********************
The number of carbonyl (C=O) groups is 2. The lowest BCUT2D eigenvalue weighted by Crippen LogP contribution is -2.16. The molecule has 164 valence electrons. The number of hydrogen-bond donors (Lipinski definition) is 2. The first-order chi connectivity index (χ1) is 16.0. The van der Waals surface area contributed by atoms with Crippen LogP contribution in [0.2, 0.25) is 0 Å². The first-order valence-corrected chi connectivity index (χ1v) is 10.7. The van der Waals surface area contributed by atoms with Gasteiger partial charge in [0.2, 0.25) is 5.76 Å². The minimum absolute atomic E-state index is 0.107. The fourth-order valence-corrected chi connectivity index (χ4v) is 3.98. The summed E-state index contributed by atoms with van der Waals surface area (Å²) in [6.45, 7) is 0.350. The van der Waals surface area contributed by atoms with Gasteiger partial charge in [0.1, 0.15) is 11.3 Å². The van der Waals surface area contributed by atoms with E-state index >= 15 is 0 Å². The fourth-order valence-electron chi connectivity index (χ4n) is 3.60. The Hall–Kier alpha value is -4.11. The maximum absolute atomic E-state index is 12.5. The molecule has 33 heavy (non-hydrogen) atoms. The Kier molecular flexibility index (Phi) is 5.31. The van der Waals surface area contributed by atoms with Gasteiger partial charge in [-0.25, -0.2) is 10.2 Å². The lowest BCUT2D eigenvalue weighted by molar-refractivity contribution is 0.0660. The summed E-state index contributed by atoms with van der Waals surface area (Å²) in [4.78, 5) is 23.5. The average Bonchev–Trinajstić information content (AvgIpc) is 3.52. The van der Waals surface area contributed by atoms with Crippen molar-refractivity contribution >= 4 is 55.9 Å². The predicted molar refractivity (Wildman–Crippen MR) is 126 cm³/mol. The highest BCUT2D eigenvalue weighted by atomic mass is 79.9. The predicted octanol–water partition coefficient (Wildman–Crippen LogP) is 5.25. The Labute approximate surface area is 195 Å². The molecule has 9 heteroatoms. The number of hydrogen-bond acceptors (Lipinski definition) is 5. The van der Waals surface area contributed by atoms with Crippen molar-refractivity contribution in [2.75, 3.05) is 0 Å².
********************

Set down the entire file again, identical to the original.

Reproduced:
The number of carbonyl (C=O) groups is 2. The lowest BCUT2D eigenvalue weighted by Crippen LogP contribution is -2.16. The molecule has 164 valence electrons. The number of hydrogen-bond donors (Lipinski definition) is 2. The first-order chi connectivity index (χ1) is 16.0. The van der Waals surface area contributed by atoms with Crippen LogP contribution in [0.2, 0.25) is 0 Å². The first-order valence-corrected chi connectivity index (χ1v) is 10.7. The van der Waals surface area contributed by atoms with Gasteiger partial charge in [0.2, 0.25) is 5.76 Å². The minimum absolute atomic E-state index is 0.107. The fourth-order valence-corrected chi connectivity index (χ4v) is 3.98. The summed E-state index contributed by atoms with van der Waals surface area (Å²) in [6.45, 7) is 0.350. The van der Waals surface area contributed by atoms with Gasteiger partial charge in [0.1, 0.15) is 11.3 Å². The van der Waals surface area contributed by atoms with E-state index >= 15 is 0 Å². The fourth-order valence-electron chi connectivity index (χ4n) is 3.60. The Hall–Kier alpha value is -4.11. The maximum absolute atomic E-state index is 12.5. The molecule has 33 heavy (non-hydrogen) atoms. The Kier molecular flexibility index (Phi) is 5.31. The van der Waals surface area contributed by atoms with Gasteiger partial charge in [-0.25, -0.2) is 10.2 Å². The lowest BCUT2D eigenvalue weighted by molar-refractivity contribution is 0.0660. The summed E-state index contributed by atoms with van der Waals surface area (Å²) in [4.78, 5) is 23.5. The average Bonchev–Trinajstić information content (AvgIpc) is 3.52. The van der Waals surface area contributed by atoms with Crippen molar-refractivity contribution >= 4 is 55.9 Å². The predicted molar refractivity (Wildman–Crippen MR) is 126 cm³/mol. The highest BCUT2D eigenvalue weighted by atomic mass is 79.9. The predicted octanol–water partition coefficient (Wildman–Crippen LogP) is 5.25. The Labute approximate surface area is 195 Å². The molecule has 9 heteroatoms. The number of hydrogen-bond acceptors (Lipinski definition) is 5. The van der Waals surface area contributed by atoms with Crippen molar-refractivity contribution in [2.75, 3.05) is 0 Å².